Guardian Nature School Team Contact Blog Project Noah Facebook Project Noah Twitter

A global community of nature enthusiasts
photographing and learning about wildlife

Join Project Noah!
nature school apple icon

Project Noah Nature School visit nature school

house finch

Carpodacus mexicanus

Description:

House finches are small songbirds. Average adults are 14 cm long and weigh 19 to 22 g. Their wings are about 8.4 cm long and tails are about 6.6 cm long. Females are approximately 1.3 cm shorter than males. Males have rosy-pink throats and rumps. They have a red line over their eyes, their backs are lightly streaked in red, their abdomens are whitish and streaked with brown, and they have brown-streaked wings, sides, and tails. Females are brownish overall but may also have some pale red coloration. Young house finches look similar to adult females. House Finches may be confused with Purple Finches. Purple Finches have a more reddish color on their upper parts and are not streaked on their abdomens. House finches are socially monogamous. Breeding pairs begin to form in winter, culminating in pairbonds established just before the breeding season begins. Males will engage in a courtship display known as the "butterfly flight" whereby they ascend to 20 to 30 m, then slowly glide to a perch singing a loud continuous song. They also engage in courtship feeding and mate guarding. Females appear to prefer males that have brightly colored plumage. The red plumage color is directly related to intake of carotenoid-rich foods. Bright red coloration may therefor indicate good competitive and foraging capabilities in a male, making them a desirable mate. House finches breed between March and August. A pair may lay as many as 6 clutches during one breeding season, though typically no more than three of these clutches will result in fledglings. The female builds the nests, which are shallow cups constructed of grasses, hair, or other available fibers. Nests are constructed in sagebrush, saltbrush, mountain mahogany, cactuses, tree cavities, buildings, on tree branches, or in bird boxes. The female lays 3 to 6 bluish or greenish-white eggs that are spotted with black near the large end. Each egg weighs approximately 2.4 g and takes 12 to 17 (usually 13 or 14) days to hatch. The female does all of the incubation and broods the altricial chicks constantly for the first few days after hatching. Both parents feed the nestlings and remove fecal sacs from the nest by eating them. The nestlings leave the nest 12 to 19 days after hatching. The male continues to feed the fledglings for an undetermined amount of time (probably no longer than the incubation period) while the female builds a new nest and lays the next brood of eggs. After they become independent, juvenile house finches form large flocks that congregate at food sources. These young finches will be able to breed the next spring. The young are incubated and brooded in the nest by females only. Males bring food to the female but do not participate in direct care of the young until a few days after hatching, when both parents begin an intensive period of feeding the nestlings. After the chicks leave the nest, the male typically continues to feed the chicks while the female begins building the nest for the next brood. House finches are known to live up to 11 years and 7 months in the wild, though most probably live much shorter lives.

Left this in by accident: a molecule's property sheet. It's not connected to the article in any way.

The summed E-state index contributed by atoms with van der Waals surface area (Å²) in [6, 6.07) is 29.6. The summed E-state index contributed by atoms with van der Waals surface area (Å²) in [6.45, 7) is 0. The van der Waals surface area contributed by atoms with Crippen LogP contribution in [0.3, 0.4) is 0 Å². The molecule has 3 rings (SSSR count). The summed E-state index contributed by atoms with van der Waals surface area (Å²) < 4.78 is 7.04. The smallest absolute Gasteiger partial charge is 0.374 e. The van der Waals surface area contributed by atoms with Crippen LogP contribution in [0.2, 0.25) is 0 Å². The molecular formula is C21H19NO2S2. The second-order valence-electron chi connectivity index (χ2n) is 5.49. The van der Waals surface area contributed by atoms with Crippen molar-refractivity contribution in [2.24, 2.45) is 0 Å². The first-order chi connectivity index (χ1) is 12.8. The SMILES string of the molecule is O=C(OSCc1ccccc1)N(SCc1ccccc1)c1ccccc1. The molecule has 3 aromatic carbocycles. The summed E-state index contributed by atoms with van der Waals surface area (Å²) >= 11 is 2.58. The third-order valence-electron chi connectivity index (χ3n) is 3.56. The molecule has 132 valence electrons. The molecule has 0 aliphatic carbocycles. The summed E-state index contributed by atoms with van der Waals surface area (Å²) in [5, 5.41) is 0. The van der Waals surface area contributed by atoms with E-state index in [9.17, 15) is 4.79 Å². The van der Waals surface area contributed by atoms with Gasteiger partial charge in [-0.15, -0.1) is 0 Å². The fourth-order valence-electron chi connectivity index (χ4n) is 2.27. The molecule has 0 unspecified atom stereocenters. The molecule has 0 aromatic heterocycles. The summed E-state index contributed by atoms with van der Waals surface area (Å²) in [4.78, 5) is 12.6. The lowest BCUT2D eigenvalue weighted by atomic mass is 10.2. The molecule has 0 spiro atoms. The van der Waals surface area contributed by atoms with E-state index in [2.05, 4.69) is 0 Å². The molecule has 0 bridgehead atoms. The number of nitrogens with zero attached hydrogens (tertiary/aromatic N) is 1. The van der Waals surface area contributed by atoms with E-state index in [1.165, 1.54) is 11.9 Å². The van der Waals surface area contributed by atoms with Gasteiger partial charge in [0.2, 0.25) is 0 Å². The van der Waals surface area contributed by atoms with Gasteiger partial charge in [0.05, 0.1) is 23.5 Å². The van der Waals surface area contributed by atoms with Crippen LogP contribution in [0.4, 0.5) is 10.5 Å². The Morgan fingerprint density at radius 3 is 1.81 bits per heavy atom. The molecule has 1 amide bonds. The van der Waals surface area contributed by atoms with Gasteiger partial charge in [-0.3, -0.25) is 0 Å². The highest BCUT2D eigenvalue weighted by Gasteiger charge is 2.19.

Habitat:

In the eastern United States, house finches are highly adaptable to urban and suburban environments. In fact, they are found almost exclusively in areas where buildings and lawns are present. They are also found in the open desert and desert grassland, chaparral, oak savannah, riparian areas, and open coniferous forests of the western United States, their native range.The native range of house finches extends from Oregon, Idaho and northern Wyoming to California, New Mexico and Mexico, eastward to the western portions of Nebraska, Kansas and Texas. In the 1940's a shipment of house finches was introduced into Long Island, New York. After struggling to survive for several years the population eventually became established and has spread throughout the eastern portion of the United States coast. They now occur from southern Canada south to the Gulf of Mexico, throughout the eastern seaboard and as far west as the Mississippi river. These newly established eastern populations have since become migratory, and now spend winters in the southern parts of the United States. House finches have also been introduced to the Hawaiian Islands.

Notes:

These birds almost exclusively eat grains, seeds, buds and fruits. Common seeds eaten include thistle, dandelion, sunflower, and mistletoe. In the late summer, fruits, such as cherries and mulberries, are some of their favorites. House finches will also eat flower parts and do sometimes eat insects such as beetle larvae and plant lice, but these may be eaten incidentally with seeds. House finches drink by scooping water into their bill and tilting their head back. Finches typically need to drink at least once per day

Species ID Suggestions



Sign in to suggest organism ID

2 Comments

SusanEllison
SusanEllison 10 years ago

thanks

Seeker4264
Seeker4264 10 years ago

Beautiful! Din hua!

SusanEllison
Spotted by
SusanEllison

Houston, Texas, USA

Spotted on Jan 18, 2012
Submitted on Jan 18, 2012

Noah Guardians
Noah Sponsors
join Project Noah Team

Join the Project Noah Team